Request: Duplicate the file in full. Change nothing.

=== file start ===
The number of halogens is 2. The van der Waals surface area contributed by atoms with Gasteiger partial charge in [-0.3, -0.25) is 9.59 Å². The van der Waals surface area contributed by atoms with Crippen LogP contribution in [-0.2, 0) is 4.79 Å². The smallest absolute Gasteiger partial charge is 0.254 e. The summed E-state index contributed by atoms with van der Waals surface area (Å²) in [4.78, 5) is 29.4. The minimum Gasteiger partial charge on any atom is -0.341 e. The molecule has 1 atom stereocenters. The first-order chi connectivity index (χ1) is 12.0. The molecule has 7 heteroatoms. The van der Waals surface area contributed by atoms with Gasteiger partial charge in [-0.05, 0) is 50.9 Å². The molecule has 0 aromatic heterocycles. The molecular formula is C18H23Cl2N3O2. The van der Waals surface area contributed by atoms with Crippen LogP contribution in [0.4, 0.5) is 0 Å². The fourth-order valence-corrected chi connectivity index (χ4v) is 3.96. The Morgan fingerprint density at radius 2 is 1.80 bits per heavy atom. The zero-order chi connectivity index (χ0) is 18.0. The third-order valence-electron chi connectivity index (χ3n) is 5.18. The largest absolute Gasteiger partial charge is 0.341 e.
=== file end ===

The number of halogens is 2. The van der Waals surface area contributed by atoms with Gasteiger partial charge in [-0.3, -0.25) is 9.59 Å². The van der Waals surface area contributed by atoms with Crippen LogP contribution in [-0.2, 0) is 4.79 Å². The smallest absolute Gasteiger partial charge is 0.254 e. The summed E-state index contributed by atoms with van der Waals surface area (Å²) in [4.78, 5) is 29.4. The minimum Gasteiger partial charge on any atom is -0.341 e. The molecule has 1 atom stereocenters. The first-order chi connectivity index (χ1) is 12.0. The molecule has 7 heteroatoms. The van der Waals surface area contributed by atoms with Gasteiger partial charge in [-0.05, 0) is 50.9 Å². The molecule has 0 aromatic heterocycles. The molecular formula is C18H23Cl2N3O2. The van der Waals surface area contributed by atoms with Crippen LogP contribution in [0.4, 0.5) is 0 Å². The fourth-order valence-corrected chi connectivity index (χ4v) is 3.96. The Morgan fingerprint density at radius 2 is 1.80 bits per heavy atom. The zero-order chi connectivity index (χ0) is 18.0. The third-order valence-electron chi connectivity index (χ3n) is 5.18. The largest absolute Gasteiger partial charge is 0.341 e.